“Rich Merchants” Increasing in North Korea

[imText1]There is an increase of varieties in the items they sell and in how much capital they have among the North Korean merchants. After the late 1990s when the “noodle business in (black) markets” started, the businesses varied from running restaurants to karaoke, lodging and to others. Recently, there has been an increase in the individual (North Korean) merchants investing in North Korean “giupso” (state run business) for the purpose of starting a trade business with China.

Although this business process has not been legalized, the North Korean government protects investors who pay the government the right of enterprise as well as their personal earnings. Furthermore, if an investor does some “patriotic business” (donating money or goods to the government) then he can expand his business much more easily.

Kim Chul Hong, (pseudoname, from South Hamkyung province) we met in Hunchoon, China, is known as the “big hand” in city A of South Hamkyung province. He is an owner of a restaurant with 8 waiters, which also includes karaoke and lodging services. Kim was originally a manager in OOO giupso. Through the workers at Foreign Economic Committee, whom he had kept good relations with for long, he bought forty used tires from China and bribed the government with them so he can run a restaurant.

“Ever since the “walk of suffer” period, everyone started a business of their own. The government stopped the food distribution, and except for the workers of the state run farms, nobody could farm on their own. They had to at least sell noodles to survive. Those who could save a little bit of money from noodle selling, they would buy clothes or goods from China and bring them back to Noth Korea to sell. That is how they maintained their household. I too started selling clothes with the help of my relatives in China once the giupso stopped running.”

Kim further said that in North Korea, you can do everything with money.

“There are many lodging places nearby markets or train stations where you can have your children baby-sit or leave your personal belongings for a while. Furthermore, you can do anything you are capable of, from selling food and goods to trading fisheries. At first, selling and buying was prohibited, but recently, the government even offers a part of the state run factories to be used when the individuals wish to run a business with personal fund. Once he makes profit, he donates a part of his profit to the government, so in some regions, the government recommends it.”

Sung Nam Jin (pseudoname, North Hankyung province) we met in Yenji explained how North Korea transformed.

“There are people who are doing good business in North Korea. They are the ones who can get money from their relatives in Japan or China. In Chungjin, there is a restaurant called, “Naktabong Restaurant,” which is run by a Korean Japanese, ( Korean descendent born in Japan who moved to North Korea). Before, those from Japan were not treated well, but since the money from Cho-chung-ryeon stopping coming in, Korean Japanese people now receive a relatively good treatment. It is said that the owner of Naktabong Restaurant collected money from his relatives to bribe the government.”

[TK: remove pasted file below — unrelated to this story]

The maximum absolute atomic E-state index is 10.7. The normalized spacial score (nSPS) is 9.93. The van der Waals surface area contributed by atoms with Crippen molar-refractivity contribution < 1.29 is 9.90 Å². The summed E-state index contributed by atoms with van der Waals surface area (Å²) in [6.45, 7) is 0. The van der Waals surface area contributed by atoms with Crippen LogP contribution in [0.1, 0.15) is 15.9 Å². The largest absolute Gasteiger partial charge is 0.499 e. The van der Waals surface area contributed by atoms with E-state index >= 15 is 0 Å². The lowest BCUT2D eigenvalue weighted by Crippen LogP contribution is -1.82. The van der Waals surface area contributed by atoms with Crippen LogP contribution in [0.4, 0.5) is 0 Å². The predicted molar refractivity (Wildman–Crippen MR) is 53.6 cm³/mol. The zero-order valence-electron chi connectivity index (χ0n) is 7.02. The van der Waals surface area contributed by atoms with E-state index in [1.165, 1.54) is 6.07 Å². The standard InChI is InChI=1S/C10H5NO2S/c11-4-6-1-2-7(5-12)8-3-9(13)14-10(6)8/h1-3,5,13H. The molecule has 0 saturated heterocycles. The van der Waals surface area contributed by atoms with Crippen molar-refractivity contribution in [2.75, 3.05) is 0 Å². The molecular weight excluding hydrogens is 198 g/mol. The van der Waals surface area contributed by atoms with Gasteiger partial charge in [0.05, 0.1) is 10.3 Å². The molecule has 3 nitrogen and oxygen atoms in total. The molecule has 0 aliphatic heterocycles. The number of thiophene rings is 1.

Apparently Naktabong Restaurant is a pretty famous restaurant in Chungjin, where Chinese and Japanese foods as well as North Korean ostrich dish are served. You can use not only North Korean money but dollars and yens as well in the restaurant.

Choi Se Hoon (pseduname, from Jagang Province) argued that the phenomenon of which individual businesses are increasing must be observed with close attention.

“The common people are still having extreme difficulties to survive. Although some are running business, most of them are food related businesses. Those who do not have much starve to death and now there may be less people dying, but things did not change much from before. However, there is a constant change among the people who have money. They save money and expand their businesses. For this reason, those working for the party (government) are becoming less privileged. However, they still hold some power. If those people running business were on their knees kissing the feet of the government officials before, now there are many cases the government officials pay visits to the businessmen first.”

Although they are only special cases, the “business” which was only a mere solution for the survival is now more and more believed to be the leeway to power and riches. It is something to be watched patiently, the kind of response the wave of economic reform blowing from the bottom will bring of the North Korean government.

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